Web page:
I was working on something else listening to Last FM (Tag: Ska Punk), when this band popped up and caught my attention. I’ve
Formed in Manchester, England in 20
02, Sonic Boom Six represent the most compelling
soundclash to rise from the undergrounding years. Few bands can so smoothly mix dancefloor-savvy elements of reggae, jungle & ska with the rigorous commentary of hip-hop whilst retaining enough grit and aggression to be an active fixture of the UK’s punk scene. Only Sonic Boom Six are propelled by the melodious rapping of Laila K who is one of the most incendiary vocalists to ever bounce around a moshpit of Mohawks. A true product of their environment – the sound of a thousand city-centre clubnights and student party mash-ups invigorate the righteous fury of distorted guitars and dubby grooves – SB6 create a sound as authentic as it is unique. Looking as at home on a festival stage as they are playing at a warehouse party, the band are retaining their grassroots ideation and positive, unifying message as their music steadily permeates a wider international audience. Check out ‘Sound of a Revolution’ for the Boom in an instant – fluid grime vocals laid over a bass-heavy skank, detonated with a blast of punk-rock.
The group, completed by Ben C (guitar and vocals), Barney Boom (bass and vocals) and Neil ‘Madfish’ McMinn (drums and samples) recorded their newest release in Liverpool with current UK punk wúnderkind Peter Miles (Captain Everything!, The King Blues, Howard’s Alias). Arcade Perfect drops on November 12th, 2007 on the band’s own label imprint, Rebel Alliance (distributed by Code 7). Speaking on the new material Laila comments “it’s been the first time we’ve felt like the record speaks for itself whereas in the past our records have kind of been an extension to the live show.” Ben continues “We’ve spent so much time playing to fresh crowds in across Europe – where they genuinely know nothing about you and you have to entertain non-stop for an hour and a half or more – that our writing was influenced by that vibe. We wanted to keep the inventiveness of our older stuff for the current fans whilst also being able to make a room full of kids in a squat dance their arses off when they hear these songs for the first time.”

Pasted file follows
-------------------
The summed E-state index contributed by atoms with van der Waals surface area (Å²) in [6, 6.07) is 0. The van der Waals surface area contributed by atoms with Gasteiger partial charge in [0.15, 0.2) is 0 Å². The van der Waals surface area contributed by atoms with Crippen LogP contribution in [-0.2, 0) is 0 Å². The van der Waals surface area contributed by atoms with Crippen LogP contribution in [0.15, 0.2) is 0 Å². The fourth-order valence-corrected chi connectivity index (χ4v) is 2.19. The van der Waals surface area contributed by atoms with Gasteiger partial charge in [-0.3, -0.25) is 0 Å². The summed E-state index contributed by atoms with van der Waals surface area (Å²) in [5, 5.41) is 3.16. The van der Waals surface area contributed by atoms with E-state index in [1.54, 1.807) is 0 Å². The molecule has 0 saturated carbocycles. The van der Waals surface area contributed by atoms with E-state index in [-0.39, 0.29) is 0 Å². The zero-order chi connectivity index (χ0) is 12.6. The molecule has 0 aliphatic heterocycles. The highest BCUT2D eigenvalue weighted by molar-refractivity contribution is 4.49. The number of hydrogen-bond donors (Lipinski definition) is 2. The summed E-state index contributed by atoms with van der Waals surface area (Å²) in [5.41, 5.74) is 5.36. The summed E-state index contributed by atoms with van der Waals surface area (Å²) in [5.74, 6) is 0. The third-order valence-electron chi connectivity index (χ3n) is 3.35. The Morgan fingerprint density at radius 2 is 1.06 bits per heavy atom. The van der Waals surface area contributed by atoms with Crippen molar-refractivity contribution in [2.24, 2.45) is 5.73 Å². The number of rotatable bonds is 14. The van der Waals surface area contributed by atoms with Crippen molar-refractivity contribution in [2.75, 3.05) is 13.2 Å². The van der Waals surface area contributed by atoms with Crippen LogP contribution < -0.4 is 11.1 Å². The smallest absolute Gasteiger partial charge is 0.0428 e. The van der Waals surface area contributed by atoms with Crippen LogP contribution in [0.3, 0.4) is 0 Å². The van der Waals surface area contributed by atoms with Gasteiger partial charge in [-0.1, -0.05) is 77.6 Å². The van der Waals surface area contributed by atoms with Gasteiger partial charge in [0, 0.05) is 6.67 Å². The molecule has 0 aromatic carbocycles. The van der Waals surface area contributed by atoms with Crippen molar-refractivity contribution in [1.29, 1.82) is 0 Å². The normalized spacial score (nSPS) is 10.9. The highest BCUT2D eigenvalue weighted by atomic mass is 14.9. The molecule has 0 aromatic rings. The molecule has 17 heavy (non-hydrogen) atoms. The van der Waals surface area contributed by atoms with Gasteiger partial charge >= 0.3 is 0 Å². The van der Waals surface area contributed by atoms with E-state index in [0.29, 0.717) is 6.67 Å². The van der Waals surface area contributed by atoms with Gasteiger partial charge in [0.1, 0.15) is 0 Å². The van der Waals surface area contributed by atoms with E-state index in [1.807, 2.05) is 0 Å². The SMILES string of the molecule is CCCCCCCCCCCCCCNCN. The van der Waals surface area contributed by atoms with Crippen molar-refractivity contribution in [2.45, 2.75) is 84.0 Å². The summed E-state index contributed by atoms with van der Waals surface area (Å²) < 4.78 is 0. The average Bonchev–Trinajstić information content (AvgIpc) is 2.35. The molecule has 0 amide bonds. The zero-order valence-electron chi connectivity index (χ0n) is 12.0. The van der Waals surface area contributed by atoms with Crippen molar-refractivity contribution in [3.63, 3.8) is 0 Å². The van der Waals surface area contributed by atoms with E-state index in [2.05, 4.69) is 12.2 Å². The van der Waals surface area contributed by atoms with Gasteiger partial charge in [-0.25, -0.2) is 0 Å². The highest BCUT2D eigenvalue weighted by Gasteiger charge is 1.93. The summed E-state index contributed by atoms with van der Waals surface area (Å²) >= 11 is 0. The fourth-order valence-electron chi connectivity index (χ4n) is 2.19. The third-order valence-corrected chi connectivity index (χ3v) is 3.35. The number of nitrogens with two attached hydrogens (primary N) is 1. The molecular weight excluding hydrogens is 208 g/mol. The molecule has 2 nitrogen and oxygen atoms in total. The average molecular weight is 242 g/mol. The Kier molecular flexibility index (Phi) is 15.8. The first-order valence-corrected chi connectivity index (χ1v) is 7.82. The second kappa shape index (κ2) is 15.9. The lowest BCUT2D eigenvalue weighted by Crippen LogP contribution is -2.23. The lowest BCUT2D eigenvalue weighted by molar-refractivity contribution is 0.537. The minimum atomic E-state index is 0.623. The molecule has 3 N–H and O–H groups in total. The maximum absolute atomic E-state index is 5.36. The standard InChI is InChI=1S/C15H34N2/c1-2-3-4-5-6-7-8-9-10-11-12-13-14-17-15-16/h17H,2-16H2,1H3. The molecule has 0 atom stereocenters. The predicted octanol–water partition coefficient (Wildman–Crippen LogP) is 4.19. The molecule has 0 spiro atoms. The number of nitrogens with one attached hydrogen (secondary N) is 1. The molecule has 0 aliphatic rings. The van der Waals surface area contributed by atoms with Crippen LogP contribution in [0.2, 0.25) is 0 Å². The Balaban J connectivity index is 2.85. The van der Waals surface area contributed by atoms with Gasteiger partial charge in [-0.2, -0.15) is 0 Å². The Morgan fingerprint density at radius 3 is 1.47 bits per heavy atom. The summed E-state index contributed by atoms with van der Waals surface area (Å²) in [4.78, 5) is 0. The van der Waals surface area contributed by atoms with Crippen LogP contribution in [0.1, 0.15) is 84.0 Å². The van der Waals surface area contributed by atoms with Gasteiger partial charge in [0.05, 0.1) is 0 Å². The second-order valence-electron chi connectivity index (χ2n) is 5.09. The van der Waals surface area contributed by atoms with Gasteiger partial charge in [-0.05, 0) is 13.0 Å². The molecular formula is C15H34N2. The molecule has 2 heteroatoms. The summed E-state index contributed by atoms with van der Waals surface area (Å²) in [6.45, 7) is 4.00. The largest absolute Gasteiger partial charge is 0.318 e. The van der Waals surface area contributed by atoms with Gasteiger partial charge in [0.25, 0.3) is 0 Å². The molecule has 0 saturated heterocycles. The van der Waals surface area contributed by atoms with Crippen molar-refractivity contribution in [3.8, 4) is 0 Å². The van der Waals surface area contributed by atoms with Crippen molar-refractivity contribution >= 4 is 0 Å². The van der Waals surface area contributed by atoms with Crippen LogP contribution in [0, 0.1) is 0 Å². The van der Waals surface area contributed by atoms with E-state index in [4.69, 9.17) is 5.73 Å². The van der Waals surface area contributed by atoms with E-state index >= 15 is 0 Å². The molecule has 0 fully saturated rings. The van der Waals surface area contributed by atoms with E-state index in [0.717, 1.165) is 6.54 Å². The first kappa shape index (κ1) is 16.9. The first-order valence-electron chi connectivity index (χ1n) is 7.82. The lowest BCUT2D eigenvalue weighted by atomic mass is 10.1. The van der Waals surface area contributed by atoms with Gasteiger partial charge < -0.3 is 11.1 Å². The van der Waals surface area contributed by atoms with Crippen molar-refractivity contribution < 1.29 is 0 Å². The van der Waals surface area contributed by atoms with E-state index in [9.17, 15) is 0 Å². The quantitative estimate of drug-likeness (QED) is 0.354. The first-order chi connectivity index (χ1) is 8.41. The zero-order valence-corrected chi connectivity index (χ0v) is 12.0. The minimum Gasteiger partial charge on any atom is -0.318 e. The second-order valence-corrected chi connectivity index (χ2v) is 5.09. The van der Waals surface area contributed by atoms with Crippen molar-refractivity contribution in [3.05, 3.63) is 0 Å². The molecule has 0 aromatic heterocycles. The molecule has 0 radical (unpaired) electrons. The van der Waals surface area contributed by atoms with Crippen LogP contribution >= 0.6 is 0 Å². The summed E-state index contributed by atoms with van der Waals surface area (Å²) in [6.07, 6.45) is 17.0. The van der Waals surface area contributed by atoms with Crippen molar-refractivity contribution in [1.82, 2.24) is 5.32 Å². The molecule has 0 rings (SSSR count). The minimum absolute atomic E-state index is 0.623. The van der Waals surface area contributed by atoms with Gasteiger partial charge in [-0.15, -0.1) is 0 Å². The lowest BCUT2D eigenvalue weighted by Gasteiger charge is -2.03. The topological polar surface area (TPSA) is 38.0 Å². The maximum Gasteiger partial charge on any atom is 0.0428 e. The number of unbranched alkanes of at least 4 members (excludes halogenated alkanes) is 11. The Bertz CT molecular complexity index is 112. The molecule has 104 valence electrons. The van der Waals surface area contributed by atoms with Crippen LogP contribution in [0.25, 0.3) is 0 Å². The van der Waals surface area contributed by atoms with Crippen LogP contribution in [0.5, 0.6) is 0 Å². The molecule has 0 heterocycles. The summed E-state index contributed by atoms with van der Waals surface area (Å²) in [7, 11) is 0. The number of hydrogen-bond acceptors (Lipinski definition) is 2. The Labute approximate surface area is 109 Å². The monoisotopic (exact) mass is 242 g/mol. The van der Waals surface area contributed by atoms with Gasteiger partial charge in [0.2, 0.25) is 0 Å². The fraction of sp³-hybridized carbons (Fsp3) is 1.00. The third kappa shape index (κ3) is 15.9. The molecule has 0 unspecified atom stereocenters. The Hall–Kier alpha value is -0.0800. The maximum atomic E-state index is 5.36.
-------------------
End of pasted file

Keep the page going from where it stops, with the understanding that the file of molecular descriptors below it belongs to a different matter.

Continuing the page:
Another winner from Hellcat records
Actually had a WOW toon name for Jimmy Cliff, but way too cool for that now.
The Ruts were a UK punk rock band of the late 70s, early 80s. Combining straightforward beefy Punk tracks, such as Babylon Is Burning and In A Rut with dub reggae classics like Give Youth A Chance and Jah War, they were most similar to The Clash in terms of stance and influence, walking the walk and talking the talk.
Many of the Ruts best gigs were RAR (Rock Against Racism) gigs with Misty in Roots, and Jah War was written in response to the Southall Riots where the police attacked the Anti-Nazi League that were protesting a National Front march through the predominantly British Indian Southall area.
The Ruts, in their attitude, politics and music were truly representative of the best Punk had to offer. Sadly we were never to discover how they would develop as Malcom Owen, their charismatic front man, died of a heroin overdose in 1980, aged 26.
Edited by The_Ratfink on 1 Aug 2009, 23:58